Unless the neighbors fight against it

Over the last five summers, the Pennsylvania Horticultural Society has taken over underused properties in neighborhoods around town, greened them, and created pop-up beer gardens. Last year, pop-ups operated on South Street West and at the base of the finally under construction Rail Park. Previous incarnations have appeared on South Broad Street, on Walnut Street near Rittenhouse, and at the bottom of the Italian Market. This summer, PHS is looking to partner with NKCDC to open a pop-up beer garden at 1825 Frankford Ave., a 10K sqft lot that's used as a garden center by the community organization. Sounds fun, right?

Is something coming in its place?

The property at 2052 Blair St. has been sitting blighted and vacant for the last couple years, distracting from the unfortunate vinyl siding that covers its facade. Recently though, a reader gave us a shout to let us know that the home has been demolished. If you wish you had seen it before its demise, you can certainly visit the block and look at the home still standing next door, and you'll get a good enough idea of what was here before.

In the past

Current view

Does this mean a new home is coming soon? Perhaps. Looking at public record, it appears that the property hasn't changed ownership since 2012. But that owner could certainly redevelop the property! However, we don't see any permits on the property aside from those relating to the demolition, so we don't see anything on the immediate horizon. It's even possible that the property was demoed by the City, as that sort of thing happens every now and then for a property with such a laundry list of violations.

If the buyers can find them, that is

Developers are looking to redevelop a flag lot in Fishtown, off of E. Montgomery Avenue. Perhaps you're wondering, what's a flag lot? Simple, it's a lot that looks like a flag. More specifically, it's a lot that has only a small sliver of street frontage, with the majority of the lot sitting further back from the street, often behind buildings. Here, allow us to show you what we mean:

Looks like a flag indeed

This is the very lot in question, 1323R E. Montgomery Ave., a property you wouldn't necessarily know exists if you walk by on E. Montgomery Avenue.

The view on E. Montgomery Ave.

Despite its hidden nature, this property is quite large, boasting over 10K sqft of space which is pretty easily accessible via Wilt Street. A few months ago, developers came to an FNA zoning meeting with a plan for two apartment buildings on this parcel, with four units in one of the buildings and eight units in the second building. That project would have also included a dozen parking spots. But it seems the community wasn't into the concept.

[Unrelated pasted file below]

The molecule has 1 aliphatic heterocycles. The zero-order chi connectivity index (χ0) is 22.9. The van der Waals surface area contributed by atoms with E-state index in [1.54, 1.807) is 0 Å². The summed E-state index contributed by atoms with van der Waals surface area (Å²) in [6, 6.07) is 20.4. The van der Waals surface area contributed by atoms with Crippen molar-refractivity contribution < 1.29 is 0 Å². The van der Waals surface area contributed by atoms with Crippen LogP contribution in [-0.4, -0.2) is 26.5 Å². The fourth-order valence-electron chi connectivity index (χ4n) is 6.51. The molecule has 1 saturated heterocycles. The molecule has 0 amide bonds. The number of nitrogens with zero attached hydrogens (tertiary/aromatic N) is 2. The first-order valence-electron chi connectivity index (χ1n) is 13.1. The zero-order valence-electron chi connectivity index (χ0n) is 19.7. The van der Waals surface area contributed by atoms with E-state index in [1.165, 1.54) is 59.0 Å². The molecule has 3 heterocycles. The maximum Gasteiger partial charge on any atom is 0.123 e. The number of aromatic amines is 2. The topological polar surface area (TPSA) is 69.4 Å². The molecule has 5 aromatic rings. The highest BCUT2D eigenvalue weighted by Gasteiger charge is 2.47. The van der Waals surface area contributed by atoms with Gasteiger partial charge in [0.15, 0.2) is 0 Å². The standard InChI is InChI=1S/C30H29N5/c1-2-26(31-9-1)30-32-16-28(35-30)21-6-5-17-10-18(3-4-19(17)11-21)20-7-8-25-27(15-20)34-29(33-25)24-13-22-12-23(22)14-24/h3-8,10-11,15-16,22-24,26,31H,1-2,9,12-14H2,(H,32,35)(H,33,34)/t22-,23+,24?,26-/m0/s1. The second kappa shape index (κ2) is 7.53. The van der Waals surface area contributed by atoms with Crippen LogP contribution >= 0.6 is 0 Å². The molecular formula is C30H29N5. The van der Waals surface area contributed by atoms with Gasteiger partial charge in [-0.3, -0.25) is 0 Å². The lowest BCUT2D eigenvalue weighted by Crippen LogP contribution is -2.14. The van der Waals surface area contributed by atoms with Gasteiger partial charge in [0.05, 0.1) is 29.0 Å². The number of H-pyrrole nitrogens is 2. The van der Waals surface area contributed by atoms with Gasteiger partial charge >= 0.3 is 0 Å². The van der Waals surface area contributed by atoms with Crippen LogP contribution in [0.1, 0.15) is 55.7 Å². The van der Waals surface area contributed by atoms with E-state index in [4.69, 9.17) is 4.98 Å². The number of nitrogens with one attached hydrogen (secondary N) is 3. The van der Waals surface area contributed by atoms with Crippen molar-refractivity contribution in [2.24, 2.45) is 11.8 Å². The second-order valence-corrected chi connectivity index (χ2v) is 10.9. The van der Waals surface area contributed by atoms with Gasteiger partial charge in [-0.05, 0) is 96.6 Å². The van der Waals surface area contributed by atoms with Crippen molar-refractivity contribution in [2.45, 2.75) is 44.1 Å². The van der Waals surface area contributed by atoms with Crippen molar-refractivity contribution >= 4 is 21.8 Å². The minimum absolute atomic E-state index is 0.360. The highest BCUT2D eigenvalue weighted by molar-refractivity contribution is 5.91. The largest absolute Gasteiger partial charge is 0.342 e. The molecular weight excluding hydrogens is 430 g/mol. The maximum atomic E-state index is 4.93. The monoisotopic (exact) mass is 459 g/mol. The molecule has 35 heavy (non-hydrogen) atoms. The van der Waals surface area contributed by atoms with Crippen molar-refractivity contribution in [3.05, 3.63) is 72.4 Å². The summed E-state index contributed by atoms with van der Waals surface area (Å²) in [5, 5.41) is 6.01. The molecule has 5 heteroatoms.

First floor brewpub is under construction

The recent history for the building at 1101 Frankford Ave. has been storied, no doubt, though its early history is even more interesting. This structure was built in two phases in the 1850s and was first used as the Landenberger Hosiery Mill and later as part of an elevator factory. As recently as a couple years ago though, the building was sitting vacant and blighted, tied up in tax delinquency and litigation. We were cheered in the spring of 2014, when we learned that new ownership had stepped in and that a redevelopment plan was finally set to move forward.

A few years ago

We passed by the building the other day (before the snow, thankfully), and it occurred to us that the renovation efforts appear to be complete. A reminder, the renovation converted the industrial building into 15 apartments with parking and a ground-floor retail space. Check out the new and improved building:

Twelve-unit project was previously proposed here

Back in the fall of 2013, developers proposed a plan to demolish an old building that had been home to a plumbing business at 428 E. Wildey St. and replace it with a twelve unit apartment building. Apparently the community wasn't into the idea, opposing it at an FNA zoning meeting. As a result, the developers withdrew their application to the ZBA and when we visited the property in February of 2014 (incidentally, in the snow), it was sitting vacant and with an uncertain future. We didn't mind at the time, as we were able to tell you about some other projects happening nearby, but we had a feeling it wouldn't be our last time reporting on this property.

In the past

How right we were. We passed by the property the other day quite by accident, and discovered that the old plumbing building is gone and a new project is very much under construction. It appears that different developers came forward to buy the property, paying $765K last summer. Before they closed on the parcel, they went through the zoning process, getting approval for a nine home development, with five homes fronting Wildey Street and four homes fronting Salmon Street. One of the Wildey Street units sits above the entrance to a drive-aisle which services the parking for the other eight homes. Harman Deutsch did the architecture work.